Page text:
Over the past 50 years or more, the violin was to a great extent has been usurped by the guitar, but for centuries it was the instrument, the one Elvis, Bob Dylan Jimi Hendrix would likely have picked up had they been in another time, and many current musicians may have started on as children. Italy’s Niccolò Paganini (1782-1840) is perhaps regarded as the greatest of all virtuosos, the true rock star of his day, so charismatic, of such genius and all-conquering sex appeal, that when he died in 1840, there was much controversy over his burial. In Genoa, the Catholic church, and many others, reckoned he had bartered his soul with devil to gain such skill (perhaps equivalent to the guitar’s Robert Johnson at the crossroads) so refused him a grave, and he wasn’t properly laid to rest until 1876 in Parma.
As Paganini himself admitted: “I am not handsome, but when women hear me play, they come crawling to my feet.” And he also explained this devil comparison: “At Vienna, one of the audience affirmed publicly that my performance was not surprising, for he had distinctly seen, while I was playing my variations, the devil at my elbow, directing my arm and guiding my bow. My resemblance to the devil was a proof of my origin.”
We can’t see or hear this devil’s work unfortunately, but he not only inspired many composers to write work for the instrument, but wrote many himself, with a technique no others could touch. But here’s a pretty impressive rendition of it by Alexander Markov. Listen out for the extraordinary one-handed pizzicato section in the middle:
“Violin playing is a physical art with great traditions behind it.” Vanessa Mae. That’s right. And it’s even harder than skiing, and you can’t cheat on the violin. And here’s Aston Villa fan Nigel Kennedy, stressing the importance of technique, much of which he learned from Menuhin. “ If you're not pushing your own technique to its own limits with the risk that it might just crumble at any moment, then you're not really doing your job.” Kennedy, who has an unusual persona in the world of classical music, has forged a career across other genres too: “I’ve learnt new scales through playing different types of music, like Indian raga scales, gipsy scales and harmonically-based jazz scales.”
The violin is definitely a difficult instrument. “If you put your hand on the piano, you play a note. It's in tune. But if you put it on the violin, maybe it is, maybe it isn't. You have to figure it out,” says Itzhak Perlman.
But it is also unmistakably beautiful, sensual in shape, texture and sound, as bow slides across string: “Some people relate it as the shape of a lady, but, whether you like it or not, it's been so for more than 400 years, unlike modern stuff that easily looks dated. But I think it's very personal and unique that, although each violin looks pretty similar, that no two violins sound the same.” says Sirena Huang.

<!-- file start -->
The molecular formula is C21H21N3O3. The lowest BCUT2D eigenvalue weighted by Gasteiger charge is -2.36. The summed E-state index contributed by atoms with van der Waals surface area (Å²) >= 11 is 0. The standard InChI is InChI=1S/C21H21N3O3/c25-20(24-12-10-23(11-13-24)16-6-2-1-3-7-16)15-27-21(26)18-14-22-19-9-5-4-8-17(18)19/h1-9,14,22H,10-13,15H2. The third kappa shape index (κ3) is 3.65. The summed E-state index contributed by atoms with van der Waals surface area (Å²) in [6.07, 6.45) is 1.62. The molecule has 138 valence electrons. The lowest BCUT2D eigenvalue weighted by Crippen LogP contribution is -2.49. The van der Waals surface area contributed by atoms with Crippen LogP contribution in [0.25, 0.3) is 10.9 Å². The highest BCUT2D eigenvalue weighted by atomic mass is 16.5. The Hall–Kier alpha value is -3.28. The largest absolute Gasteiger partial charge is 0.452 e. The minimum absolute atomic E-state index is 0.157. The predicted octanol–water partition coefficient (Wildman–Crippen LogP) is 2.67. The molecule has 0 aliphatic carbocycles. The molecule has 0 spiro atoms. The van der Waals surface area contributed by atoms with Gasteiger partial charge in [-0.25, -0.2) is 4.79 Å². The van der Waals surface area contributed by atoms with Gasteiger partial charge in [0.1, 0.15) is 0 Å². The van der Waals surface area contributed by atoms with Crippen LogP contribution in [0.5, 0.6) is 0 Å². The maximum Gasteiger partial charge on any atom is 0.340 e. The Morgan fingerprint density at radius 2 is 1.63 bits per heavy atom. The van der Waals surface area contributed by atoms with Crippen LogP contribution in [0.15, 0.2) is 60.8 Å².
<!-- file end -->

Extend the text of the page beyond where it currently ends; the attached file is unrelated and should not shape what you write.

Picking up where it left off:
Maple, spruce, ebony, boxwood, willow or rosewood, the greatest and most expensive violins come from the Italian makers of the mid-17th to early 18th centuries, the Stradivari family, Amati, Guarneri, Gagliano and more. But why are they so enduring? It is not merely the culture of exemplary, painstaking craftmanship, but perhaps it is something to do with the wood that happened to be available. Some have theorised that it came from trees repressed from particularly harsh winters in the mid 17th century, resulting in a quality so strong and resonant it helped created extraordinary sound. Mind you, there's also this strange, 2-string, 3D printed model. Stradivari and family might not approve:
It’s time to hand over to you now, but here’s a couple pieces to wet your appetite. First a selection of Irish folk tunes:
And finally, as it’s coming up the anniversary of my dad’s passing, a piece that was played at his funeral, and one that soars so appropriately and beautifully, it’s hard not shed a tear. The Lark Ascending:
So then, returning to the guru chair after a previous adventure into songs about lust from a massive response, we welcome back the wonderful conductor amylee to take up the Song Bar baton and orchestrate your nominations into beautifully played playlists. Deadline? This coming Monday – last orders are at 11pm UK time, for lists published on Wednesday. I now bow to your collective wisdom.
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Fancy a turn behind the pumps at The Song Bar? Care to choose a playlist from songs nominated and write something about it? Then feel free to contact The Song Bar here, or try the usual email address.